Viewing child porn on the Web 'legal' in New York, state appeals court finds

Party Rooster

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WTF New York?

Viewing child porn on the Web 'legal' in New York, state appeals court finds

By M. Alex Johnson, msnbc.com

Viewing child pornography online isn't a crime, the New York Court of Appeals ruled Tuesday in the case of a college professor whose work computer was found to have stored more than a hundred illegal images in its Web cache.

The court dismissed one of the two counts of promoting a sexual performance of a child and one of the dozens of counts of possession of child pornography on which James D. Kent was convicted. The court upheld the other counts against Kent, an assistant professor of public administration at Marist College in Poughkeepsie, N.Y.

Kent — who said at his sentencing that he "abhorred" child pornography and argued that someone else at Marist must have placed the images on his computer — was sentenced to one to three years in state prison in August 2009.

The decision rests on whether accessing and viewing something on the Internet is the same as possessing it, and whether possessing it means you had to procure it. In essence, the court said no to the first question and yes to the second.

"Merely viewing Web images of child pornography does not, absent other proof, constitute either possession or procurement within the meaning of our Penal Law," Senior Judge Carmen Beauchamp Ciparick wrote for a majority of four of the six judges.

"Rather, some affirmative act is required (printing, saving, downloading, etc.) to show that defendant in fact exercised dominion and control over the images that were on his screen," Ciparick wrote. "To hold otherwise, would extend the reach of (state law) to conduct — viewing — that our Legislature has not deemed criminal."

Read the full appeals court ruling (.pdf)

In other words, "the purposeful viewing of child pornography on the internet is now legal in New York," Judge Victoria A. Graffeo wrote in one of two concurring opinions that agreed with the result but not with the majority's reasoning.

Kent's attorney, Nathan Z. Dershowitz, told msnbc.com that he hadn't yet had a chance to talk to his client, so he couldn't discuss what they would do next. But he agreed with Graffeo that the ruling means that "in New York, there is no crime" in simply viewing child pornography.

All of the judges agreed that child pornography is an abomination, but they disagreed whether it was necessary to "criminalize all use of child pornography to the maximum extent possible," as Ciparick wrote in the majority opinion. The majority said that was up to the Legislature, not the courts, to decide.

Judge throws out child porn charge against Washington man

The technical details revolve around copies of deleted files that remained in the cache of Kent's Web browser, which were the basis of the two counts that were dismissed. They were discovered, along with other materials, during a virus scan that Kent had requested because his computer was running slowly.

To demonstrate possession of the images in the cache, "the defendant's conduct must exceed mere viewing," Ciparick wrote, adding that "the mere existence of an image automatically stored in a cache" isn't enough.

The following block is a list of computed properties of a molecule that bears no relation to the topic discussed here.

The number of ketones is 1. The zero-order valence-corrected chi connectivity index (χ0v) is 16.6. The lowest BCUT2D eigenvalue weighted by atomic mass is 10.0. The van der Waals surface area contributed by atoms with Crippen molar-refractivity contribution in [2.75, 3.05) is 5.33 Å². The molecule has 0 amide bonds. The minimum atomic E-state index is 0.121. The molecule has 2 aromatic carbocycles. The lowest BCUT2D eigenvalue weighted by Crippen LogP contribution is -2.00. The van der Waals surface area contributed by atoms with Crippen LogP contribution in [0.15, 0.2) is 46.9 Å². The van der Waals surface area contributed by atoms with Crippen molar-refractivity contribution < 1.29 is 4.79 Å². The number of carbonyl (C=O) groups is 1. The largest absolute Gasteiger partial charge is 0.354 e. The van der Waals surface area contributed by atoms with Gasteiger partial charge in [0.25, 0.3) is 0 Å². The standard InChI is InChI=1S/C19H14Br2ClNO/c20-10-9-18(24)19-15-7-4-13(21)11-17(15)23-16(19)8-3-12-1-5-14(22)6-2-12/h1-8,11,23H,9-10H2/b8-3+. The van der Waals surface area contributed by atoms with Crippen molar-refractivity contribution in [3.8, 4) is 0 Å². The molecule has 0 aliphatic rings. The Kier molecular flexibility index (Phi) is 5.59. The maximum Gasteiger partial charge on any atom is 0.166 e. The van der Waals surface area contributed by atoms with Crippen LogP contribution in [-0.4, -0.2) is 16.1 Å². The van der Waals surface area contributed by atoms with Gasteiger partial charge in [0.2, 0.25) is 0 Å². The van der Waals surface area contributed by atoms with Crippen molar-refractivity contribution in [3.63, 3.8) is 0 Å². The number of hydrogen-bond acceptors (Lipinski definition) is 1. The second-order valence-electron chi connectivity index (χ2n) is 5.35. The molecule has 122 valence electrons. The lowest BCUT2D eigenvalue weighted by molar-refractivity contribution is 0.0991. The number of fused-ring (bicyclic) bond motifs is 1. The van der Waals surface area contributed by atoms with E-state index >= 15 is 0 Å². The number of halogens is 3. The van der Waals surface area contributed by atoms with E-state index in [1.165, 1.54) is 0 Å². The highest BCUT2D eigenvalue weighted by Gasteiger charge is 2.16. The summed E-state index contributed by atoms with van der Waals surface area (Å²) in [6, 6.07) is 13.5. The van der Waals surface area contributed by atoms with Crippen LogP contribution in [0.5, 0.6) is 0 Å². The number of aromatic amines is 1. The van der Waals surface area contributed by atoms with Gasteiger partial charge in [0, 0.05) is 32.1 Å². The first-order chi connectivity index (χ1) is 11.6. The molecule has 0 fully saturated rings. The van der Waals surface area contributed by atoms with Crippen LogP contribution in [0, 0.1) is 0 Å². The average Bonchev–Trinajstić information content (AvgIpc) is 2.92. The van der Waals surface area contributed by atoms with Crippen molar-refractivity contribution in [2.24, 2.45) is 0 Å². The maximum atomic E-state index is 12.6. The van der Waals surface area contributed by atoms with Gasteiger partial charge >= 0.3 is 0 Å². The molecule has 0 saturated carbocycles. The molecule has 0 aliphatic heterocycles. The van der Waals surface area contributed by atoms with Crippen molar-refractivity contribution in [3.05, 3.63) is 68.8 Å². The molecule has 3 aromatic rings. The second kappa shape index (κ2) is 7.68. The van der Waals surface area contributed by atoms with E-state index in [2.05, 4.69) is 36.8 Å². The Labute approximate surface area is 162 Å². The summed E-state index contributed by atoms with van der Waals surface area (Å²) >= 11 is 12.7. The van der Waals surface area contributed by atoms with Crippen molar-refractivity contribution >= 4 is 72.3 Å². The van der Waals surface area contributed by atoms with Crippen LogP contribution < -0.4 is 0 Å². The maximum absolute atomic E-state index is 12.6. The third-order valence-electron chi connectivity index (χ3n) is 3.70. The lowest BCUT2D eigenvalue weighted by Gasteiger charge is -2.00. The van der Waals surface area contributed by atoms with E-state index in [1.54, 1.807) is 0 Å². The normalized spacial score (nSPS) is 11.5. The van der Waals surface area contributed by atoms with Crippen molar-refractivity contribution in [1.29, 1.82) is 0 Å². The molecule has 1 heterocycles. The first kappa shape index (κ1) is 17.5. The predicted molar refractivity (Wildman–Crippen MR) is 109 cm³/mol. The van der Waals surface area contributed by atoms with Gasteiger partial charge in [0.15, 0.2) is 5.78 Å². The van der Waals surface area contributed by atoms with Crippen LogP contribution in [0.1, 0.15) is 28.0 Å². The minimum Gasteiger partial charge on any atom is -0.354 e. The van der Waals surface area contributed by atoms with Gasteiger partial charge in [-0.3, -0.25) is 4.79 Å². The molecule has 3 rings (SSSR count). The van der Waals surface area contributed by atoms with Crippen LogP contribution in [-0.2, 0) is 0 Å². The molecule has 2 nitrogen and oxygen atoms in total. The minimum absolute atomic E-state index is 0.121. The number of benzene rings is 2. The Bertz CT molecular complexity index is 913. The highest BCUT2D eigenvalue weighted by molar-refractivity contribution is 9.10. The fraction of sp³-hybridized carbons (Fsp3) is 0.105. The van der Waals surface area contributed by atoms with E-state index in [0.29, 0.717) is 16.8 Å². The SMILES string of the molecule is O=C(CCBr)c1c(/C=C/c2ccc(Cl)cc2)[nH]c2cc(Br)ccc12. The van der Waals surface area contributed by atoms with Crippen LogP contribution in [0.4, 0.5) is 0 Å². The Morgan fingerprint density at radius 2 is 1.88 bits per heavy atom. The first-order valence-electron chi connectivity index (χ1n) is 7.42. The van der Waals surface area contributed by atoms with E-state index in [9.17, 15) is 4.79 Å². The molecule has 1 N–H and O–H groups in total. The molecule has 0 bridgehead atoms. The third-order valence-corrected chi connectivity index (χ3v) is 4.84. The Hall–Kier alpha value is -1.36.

Furthermore, the prosecution failed to prove that Kent even knew his Web browser had a cache in the first place, writing, "A defendant cannot knowingly acquire or possess that which he or she does not know exists."

Dershowitz said the "real problem here is that legislation is not keeping up with technology," arguing that federal courts also haven't fully addressed the legal standing of images stored only in a browser cache.

The federal statute outlawing possession of child pornography — 18 USC 2252A — doesn't mention browser caches. The few cases that have examined the issue at the federal level — notably a 2002 federal appeals case involving a Utah man and a 2006 federal appeals case involving a visitor to Las Vegas — generally conclude that cached images alone can establish possession if the defendant knows about the browser's caching function.

Both courts noted that it was hypothetically possible for the defendants to be innocent if they were ignorant of the cache function.

"Those statutes are probably not quite as incomprehensible, but they are anything but clear," Dershowitz said.

Kent's convictions on the other counts rested on other evidence, including a folder on his machine that stored about 13,000 saved images of girls whom investigators estimated to be 8 or 9 years old and four messages to an unidentified third party discussing a research project into the regulation of child pornography.

"I don't even think I can mail the disk to you, or anyone else, without committing a separate crime. So I'll probably just go ahead and wipe them," one of the messages said.

http://usnews.msnbc.msn.com/_news/2...al-in-new-york-state-appeals-court-finds?lite
 

BIV

I'm Biv Dick Black, the Over Poster.
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Makes sense actually. For example, what if you are on /b/. Some shithead posts child porn. You do an "Aw, what the fuck!?" and quickly click away. That pic is in your cache, should you be charged?
 

Ballbuster1

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Makes sense actually. For example, what if you are on /b/. Some shithead posts child porn. You do an "Aw, what the fuck!?" and quickly click away. That pic is in your cache, should you be charged?
I agree but the smart thing to do is dump
everything if that ever happens to you Uncle Biv.
 

BIV

I'm Biv Dick Black, the Over Poster.